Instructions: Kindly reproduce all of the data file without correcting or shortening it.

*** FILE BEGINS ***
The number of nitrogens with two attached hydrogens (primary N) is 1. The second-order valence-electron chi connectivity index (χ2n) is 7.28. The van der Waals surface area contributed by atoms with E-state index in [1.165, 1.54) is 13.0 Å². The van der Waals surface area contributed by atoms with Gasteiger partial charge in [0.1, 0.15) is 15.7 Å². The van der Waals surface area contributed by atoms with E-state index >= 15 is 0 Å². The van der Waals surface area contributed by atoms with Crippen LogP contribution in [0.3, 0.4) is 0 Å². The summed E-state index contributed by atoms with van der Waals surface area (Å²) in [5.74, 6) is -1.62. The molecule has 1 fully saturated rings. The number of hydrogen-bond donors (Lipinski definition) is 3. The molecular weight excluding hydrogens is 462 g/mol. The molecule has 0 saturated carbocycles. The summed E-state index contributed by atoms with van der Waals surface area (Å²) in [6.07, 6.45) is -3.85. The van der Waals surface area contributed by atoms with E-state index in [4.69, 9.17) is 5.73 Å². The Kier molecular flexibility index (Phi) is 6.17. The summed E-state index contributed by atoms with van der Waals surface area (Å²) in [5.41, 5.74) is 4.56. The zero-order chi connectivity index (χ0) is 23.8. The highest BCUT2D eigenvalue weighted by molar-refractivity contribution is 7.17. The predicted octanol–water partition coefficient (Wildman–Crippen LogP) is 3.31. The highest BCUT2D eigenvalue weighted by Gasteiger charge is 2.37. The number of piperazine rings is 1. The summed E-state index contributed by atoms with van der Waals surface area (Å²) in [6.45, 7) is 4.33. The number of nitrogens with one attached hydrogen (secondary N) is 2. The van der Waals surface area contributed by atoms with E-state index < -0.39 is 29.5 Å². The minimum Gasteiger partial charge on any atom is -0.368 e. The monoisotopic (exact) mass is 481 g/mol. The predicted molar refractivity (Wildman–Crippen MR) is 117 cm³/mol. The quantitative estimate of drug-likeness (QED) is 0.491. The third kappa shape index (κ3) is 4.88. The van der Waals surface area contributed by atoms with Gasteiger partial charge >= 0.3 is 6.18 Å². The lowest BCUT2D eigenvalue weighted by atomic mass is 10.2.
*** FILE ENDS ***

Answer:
The number of nitrogens with two attached hydrogens (primary N) is 1. The second-order valence-electron chi connectivity index (χ2n) is 7.28. The van der Waals surface area contributed by atoms with E-state index in [1.165, 1.54) is 13.0 Å². The van der Waals surface area contributed by atoms with Gasteiger partial charge in [0.1, 0.15) is 15.7 Å². The van der Waals surface area contributed by atoms with E-state index >= 15 is 0 Å². The van der Waals surface area contributed by atoms with Crippen LogP contribution in [0.3, 0.4) is 0 Å². The summed E-state index contributed by atoms with van der Waals surface area (Å²) in [5.74, 6) is -1.62. The molecule has 1 fully saturated rings. The number of hydrogen-bond donors (Lipinski definition) is 3. The molecular weight excluding hydrogens is 462 g/mol. The molecule has 0 saturated carbocycles. The summed E-state index contributed by atoms with van der Waals surface area (Å²) in [6.07, 6.45) is -3.85. The van der Waals surface area contributed by atoms with E-state index in [4.69, 9.17) is 5.73 Å². The Kier molecular flexibility index (Phi) is 6.17. The summed E-state index contributed by atoms with van der Waals surface area (Å²) in [5.41, 5.74) is 4.56. The zero-order chi connectivity index (χ0) is 23.8. The highest BCUT2D eigenvalue weighted by molar-refractivity contribution is 7.17. The predicted octanol–water partition coefficient (Wildman–Crippen LogP) is 3.31. The highest BCUT2D eigenvalue weighted by Gasteiger charge is 2.37. The number of piperazine rings is 1. The summed E-state index contributed by atoms with van der Waals surface area (Å²) in [6.45, 7) is 4.33. The number of nitrogens with one attached hydrogen (secondary N) is 2. The van der Waals surface area contributed by atoms with E-state index < -0.39 is 29.5 Å². The minimum Gasteiger partial charge on any atom is -0.368 e. The monoisotopic (exact) mass is 481 g/mol. The predicted molar refractivity (Wildman–Crippen MR) is 117 cm³/mol. The quantitative estimate of drug-likeness (QED) is 0.491. The third kappa shape index (κ3) is 4.88. The van der Waals surface area contributed by atoms with Gasteiger partial charge >= 0.3 is 6.18 Å². The lowest BCUT2D eigenvalue weighted by atomic mass is 10.2.